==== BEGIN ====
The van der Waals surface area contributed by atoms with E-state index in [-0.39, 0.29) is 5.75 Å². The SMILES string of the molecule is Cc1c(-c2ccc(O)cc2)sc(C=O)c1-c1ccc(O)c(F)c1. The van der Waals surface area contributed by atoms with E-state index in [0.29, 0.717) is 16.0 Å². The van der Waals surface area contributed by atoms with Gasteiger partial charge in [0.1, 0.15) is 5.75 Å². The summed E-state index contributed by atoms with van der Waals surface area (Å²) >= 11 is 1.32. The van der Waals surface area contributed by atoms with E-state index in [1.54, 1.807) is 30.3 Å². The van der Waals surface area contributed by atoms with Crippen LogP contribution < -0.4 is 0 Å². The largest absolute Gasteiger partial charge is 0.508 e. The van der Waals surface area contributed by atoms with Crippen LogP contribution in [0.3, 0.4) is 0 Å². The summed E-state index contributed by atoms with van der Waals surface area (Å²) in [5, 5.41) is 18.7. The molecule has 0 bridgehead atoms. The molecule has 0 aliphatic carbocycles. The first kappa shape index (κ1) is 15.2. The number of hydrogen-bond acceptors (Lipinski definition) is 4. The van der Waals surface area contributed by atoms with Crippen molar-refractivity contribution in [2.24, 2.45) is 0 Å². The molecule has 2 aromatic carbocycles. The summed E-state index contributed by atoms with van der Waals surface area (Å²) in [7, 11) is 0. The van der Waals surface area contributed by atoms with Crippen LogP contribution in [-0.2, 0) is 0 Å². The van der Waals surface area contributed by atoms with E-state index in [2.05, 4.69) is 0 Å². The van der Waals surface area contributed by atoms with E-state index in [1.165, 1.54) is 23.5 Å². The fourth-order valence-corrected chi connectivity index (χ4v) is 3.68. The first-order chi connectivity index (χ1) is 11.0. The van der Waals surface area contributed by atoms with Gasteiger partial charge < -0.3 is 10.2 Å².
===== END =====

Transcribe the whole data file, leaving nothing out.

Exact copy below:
The van der Waals surface area contributed by atoms with E-state index in [-0.39, 0.29) is 5.75 Å². The SMILES string of the molecule is Cc1c(-c2ccc(O)cc2)sc(C=O)c1-c1ccc(O)c(F)c1. The van der Waals surface area contributed by atoms with E-state index in [0.29, 0.717) is 16.0 Å². The van der Waals surface area contributed by atoms with Gasteiger partial charge in [0.1, 0.15) is 5.75 Å². The summed E-state index contributed by atoms with van der Waals surface area (Å²) >= 11 is 1.32. The van der Waals surface area contributed by atoms with E-state index in [1.54, 1.807) is 30.3 Å². The van der Waals surface area contributed by atoms with Crippen LogP contribution < -0.4 is 0 Å². The largest absolute Gasteiger partial charge is 0.508 e. The van der Waals surface area contributed by atoms with Crippen LogP contribution in [0.3, 0.4) is 0 Å². The summed E-state index contributed by atoms with van der Waals surface area (Å²) in [5, 5.41) is 18.7. The molecule has 0 bridgehead atoms. The molecule has 0 aliphatic carbocycles. The first kappa shape index (κ1) is 15.2. The number of hydrogen-bond acceptors (Lipinski definition) is 4. The van der Waals surface area contributed by atoms with Crippen molar-refractivity contribution in [2.24, 2.45) is 0 Å². The molecule has 2 aromatic carbocycles. The summed E-state index contributed by atoms with van der Waals surface area (Å²) in [7, 11) is 0. The van der Waals surface area contributed by atoms with Crippen LogP contribution in [-0.2, 0) is 0 Å². The van der Waals surface area contributed by atoms with E-state index in [2.05, 4.69) is 0 Å². The van der Waals surface area contributed by atoms with E-state index in [1.165, 1.54) is 23.5 Å². The fourth-order valence-corrected chi connectivity index (χ4v) is 3.68. The first-order chi connectivity index (χ1) is 11.0. The van der Waals surface area contributed by atoms with Gasteiger partial charge < -0.3 is 10.2 Å².